Payments From Facebook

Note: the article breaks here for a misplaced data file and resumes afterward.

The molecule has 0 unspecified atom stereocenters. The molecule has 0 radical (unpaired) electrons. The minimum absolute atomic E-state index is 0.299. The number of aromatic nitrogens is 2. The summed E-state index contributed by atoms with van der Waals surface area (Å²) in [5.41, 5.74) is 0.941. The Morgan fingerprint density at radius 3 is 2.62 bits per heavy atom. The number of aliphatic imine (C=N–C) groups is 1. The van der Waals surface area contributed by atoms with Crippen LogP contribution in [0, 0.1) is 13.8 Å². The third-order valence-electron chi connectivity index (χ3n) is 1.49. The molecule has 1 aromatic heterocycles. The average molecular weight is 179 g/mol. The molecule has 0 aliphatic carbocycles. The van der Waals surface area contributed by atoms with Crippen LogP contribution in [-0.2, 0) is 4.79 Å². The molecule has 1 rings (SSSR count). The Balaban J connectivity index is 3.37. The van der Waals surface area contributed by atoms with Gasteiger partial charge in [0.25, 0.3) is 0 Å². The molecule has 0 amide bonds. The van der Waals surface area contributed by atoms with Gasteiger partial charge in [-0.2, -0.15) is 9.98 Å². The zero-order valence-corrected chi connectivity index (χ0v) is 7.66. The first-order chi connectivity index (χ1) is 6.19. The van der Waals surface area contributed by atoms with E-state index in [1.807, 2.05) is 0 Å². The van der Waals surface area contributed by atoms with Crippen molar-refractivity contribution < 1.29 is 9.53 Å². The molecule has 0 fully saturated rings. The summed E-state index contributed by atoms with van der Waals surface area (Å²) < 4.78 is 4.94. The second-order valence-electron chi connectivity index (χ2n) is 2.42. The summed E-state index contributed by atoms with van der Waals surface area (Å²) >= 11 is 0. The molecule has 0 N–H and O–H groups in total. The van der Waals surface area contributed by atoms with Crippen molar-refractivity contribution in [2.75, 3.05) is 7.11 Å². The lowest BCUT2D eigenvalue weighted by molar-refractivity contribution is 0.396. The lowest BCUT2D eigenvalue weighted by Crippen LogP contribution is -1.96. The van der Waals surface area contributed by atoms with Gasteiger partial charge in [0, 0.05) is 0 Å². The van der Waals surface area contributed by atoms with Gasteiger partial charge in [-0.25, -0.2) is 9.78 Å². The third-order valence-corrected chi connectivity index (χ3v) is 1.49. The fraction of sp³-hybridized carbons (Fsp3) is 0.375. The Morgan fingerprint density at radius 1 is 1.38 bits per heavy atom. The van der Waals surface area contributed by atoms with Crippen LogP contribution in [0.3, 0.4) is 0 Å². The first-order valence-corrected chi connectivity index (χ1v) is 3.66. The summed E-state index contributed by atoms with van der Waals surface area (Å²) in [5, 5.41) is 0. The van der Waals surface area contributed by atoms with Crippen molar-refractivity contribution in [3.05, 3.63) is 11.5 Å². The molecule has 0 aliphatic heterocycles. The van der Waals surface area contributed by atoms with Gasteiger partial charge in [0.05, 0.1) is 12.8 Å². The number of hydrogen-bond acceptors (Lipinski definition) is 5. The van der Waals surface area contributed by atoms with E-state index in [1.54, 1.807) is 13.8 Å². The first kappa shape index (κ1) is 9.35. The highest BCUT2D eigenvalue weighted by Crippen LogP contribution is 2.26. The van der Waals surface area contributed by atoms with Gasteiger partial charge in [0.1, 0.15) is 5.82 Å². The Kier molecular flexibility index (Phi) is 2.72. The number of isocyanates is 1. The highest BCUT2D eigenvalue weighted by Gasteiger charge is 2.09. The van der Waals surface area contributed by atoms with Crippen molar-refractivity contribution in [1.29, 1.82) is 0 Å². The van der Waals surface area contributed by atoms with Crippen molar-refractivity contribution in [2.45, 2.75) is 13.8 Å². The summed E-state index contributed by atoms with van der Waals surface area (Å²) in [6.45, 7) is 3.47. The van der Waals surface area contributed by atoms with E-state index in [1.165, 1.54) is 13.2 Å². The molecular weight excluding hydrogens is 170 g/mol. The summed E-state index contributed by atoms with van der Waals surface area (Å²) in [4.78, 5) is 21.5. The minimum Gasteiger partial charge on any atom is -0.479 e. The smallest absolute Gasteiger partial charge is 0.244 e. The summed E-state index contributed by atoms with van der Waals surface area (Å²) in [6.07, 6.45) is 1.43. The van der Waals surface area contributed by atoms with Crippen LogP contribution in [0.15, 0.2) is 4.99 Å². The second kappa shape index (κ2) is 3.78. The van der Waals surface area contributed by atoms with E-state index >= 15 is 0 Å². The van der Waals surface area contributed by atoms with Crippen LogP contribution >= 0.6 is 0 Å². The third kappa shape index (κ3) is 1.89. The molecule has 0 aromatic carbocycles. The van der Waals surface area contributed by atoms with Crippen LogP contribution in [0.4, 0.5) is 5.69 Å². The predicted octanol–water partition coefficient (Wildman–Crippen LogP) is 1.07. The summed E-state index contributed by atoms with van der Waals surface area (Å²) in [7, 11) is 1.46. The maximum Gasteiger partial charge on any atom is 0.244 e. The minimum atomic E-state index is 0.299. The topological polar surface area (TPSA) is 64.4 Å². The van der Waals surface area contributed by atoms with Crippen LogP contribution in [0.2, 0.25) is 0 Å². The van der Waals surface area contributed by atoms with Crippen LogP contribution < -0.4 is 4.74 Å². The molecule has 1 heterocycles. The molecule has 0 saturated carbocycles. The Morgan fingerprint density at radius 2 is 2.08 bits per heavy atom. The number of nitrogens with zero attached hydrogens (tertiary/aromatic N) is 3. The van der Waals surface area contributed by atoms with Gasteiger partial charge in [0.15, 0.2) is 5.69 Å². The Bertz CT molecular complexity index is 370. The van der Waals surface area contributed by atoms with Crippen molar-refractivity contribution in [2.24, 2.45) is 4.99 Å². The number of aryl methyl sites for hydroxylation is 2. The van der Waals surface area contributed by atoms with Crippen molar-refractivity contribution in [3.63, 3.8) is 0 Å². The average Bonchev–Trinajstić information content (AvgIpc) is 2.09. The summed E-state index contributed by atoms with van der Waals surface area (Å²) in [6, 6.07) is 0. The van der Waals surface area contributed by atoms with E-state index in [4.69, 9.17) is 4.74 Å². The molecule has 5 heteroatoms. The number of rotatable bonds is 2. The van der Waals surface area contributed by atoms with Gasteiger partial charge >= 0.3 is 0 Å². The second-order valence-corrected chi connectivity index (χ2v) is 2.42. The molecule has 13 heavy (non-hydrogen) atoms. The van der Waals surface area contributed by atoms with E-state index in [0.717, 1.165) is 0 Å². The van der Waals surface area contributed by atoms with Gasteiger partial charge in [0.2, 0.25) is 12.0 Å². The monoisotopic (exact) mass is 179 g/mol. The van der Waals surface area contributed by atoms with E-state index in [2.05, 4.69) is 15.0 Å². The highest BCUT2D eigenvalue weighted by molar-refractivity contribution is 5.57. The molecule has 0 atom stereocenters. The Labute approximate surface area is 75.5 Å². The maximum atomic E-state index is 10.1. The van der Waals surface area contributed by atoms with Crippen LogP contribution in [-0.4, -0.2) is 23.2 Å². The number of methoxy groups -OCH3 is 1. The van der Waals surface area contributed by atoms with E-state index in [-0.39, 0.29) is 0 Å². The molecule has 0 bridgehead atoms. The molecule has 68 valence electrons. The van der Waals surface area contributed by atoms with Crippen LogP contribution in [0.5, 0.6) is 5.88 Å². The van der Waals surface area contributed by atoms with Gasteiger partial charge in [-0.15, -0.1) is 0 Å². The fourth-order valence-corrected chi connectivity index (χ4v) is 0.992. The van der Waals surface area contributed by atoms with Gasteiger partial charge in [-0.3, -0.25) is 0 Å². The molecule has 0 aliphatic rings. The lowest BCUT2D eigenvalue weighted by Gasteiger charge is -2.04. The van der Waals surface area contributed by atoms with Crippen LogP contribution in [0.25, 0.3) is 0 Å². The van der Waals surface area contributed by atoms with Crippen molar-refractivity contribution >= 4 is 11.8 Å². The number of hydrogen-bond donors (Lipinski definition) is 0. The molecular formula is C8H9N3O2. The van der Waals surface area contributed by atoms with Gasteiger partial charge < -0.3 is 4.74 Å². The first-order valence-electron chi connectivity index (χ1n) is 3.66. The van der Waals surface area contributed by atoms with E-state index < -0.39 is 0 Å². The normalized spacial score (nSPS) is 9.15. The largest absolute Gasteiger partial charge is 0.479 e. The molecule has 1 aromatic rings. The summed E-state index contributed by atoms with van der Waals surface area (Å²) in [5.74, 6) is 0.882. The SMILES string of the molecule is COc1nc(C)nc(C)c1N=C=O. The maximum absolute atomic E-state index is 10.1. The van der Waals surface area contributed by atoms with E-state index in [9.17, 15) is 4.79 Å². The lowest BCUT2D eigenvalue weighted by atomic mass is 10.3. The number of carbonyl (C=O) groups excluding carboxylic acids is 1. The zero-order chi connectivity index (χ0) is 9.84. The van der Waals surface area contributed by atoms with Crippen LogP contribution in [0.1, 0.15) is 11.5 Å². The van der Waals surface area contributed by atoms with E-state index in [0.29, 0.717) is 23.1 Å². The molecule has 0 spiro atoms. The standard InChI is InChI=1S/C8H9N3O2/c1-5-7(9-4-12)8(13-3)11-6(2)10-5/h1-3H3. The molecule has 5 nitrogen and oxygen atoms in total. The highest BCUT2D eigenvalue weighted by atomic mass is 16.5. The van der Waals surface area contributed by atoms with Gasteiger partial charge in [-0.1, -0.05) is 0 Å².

News publishers have become increasingly dependent on social media platforms for news delivery. This has made it more difficult for them to monetize digital news content. In 2016, the Reuters Institute Digital News Report surveyed people across 26 countries and found that 51% of those surveyed used social media as a news source each week. Additionally, 1 in 10 cited social media as their main source of news (Newman et al., 2016). News corporations do not report on their social media revenue, and there is no transparent information about social media-related earnings. The academic literature is lacking in research related to social media payment systems although some academic and industry reports offer general findings related to social media revenue (Bell & Owen, 2017; Piechota, 2016). In 2013, a paper by Ju, Jeong, and Chyi (2013) examined newspapers’ print and web traffic from social media platforms and concluded that from “the media economics perspective, the effectiveness of newspapers’ social media strategy remains questionable” (Ju et al., 2013, p. 12). The paper offered no evidence that social media sites and the traffic from these platforms would generate more subscriptions and revenue for newspapers. In 2016, Facebook opened its Instant Articles, which allows publishers to deliver their content fast on mobile platforms, to all publishers. Publishers keep 100% of the revenue they generate from the adverts on Instant Articles platform (Piechota, 2016, p. 65). Additionally, publishers can incorporate adverts from the Facebook audience network and this allows them to keep 70% of that revenue (Piechota, 2016). So far there is no academic research of the monetization of Facebook traffic or shares, and therefore evaluation of social media-related payments and their sustainability is a challenge that academic researchers should embrace. A 2017 report by the World Association of Newspapers and News Publishers stated that “with Facebook, news publishers find themselves in a complex relationship which is at least partly mutually beneficial” (WAN-IFRA, 2017, p. 48). However, Facebook made only 7% of the news publishers digital revenue, and 26% of the publishers surveyed did not have any revenue from Facebook (WAN-IFRA, 2017, p. 48). Bell and Owen are right to state that “if the monetisation of material given to social platforms by news organisations does not improve, it will exacerbate the crisis in sustainable journalism” (2017, p. 54). News payment systems between Facebook and news publishers keep evolving, and it is impossible to predict how monetization on the social media platform may look in the future. In October 2017, Facebook started testing paywall on the social media platform with 10 publishers, including The Economist, The Washington Post, The Telegraph, and Bild. The platform was testing metered and freemium paywalls with Facebook directing readers directly to the publishers’ websites, allowing them to keep 100% of the revenue obtained by the subscription (Teppe, 2017). At the time of writing it was not known how well this trial worked for the publishers. More importantly, in January 2018 Facebook tweaked its News Feed algorithm, which prioritizes friends and family’s posts over news companies content. Immediately after the change, traffic from Facebook to news publishers websites fell 6%, and it may continue to decline (Moses, 2018). Another recent development should be observed. In October 2017, Google ended its “first click free policy,” which has allowed people to read up to three stories a day for free via Google News. The move is aimed to support news publishers’ paywalls and digital subscription numbers.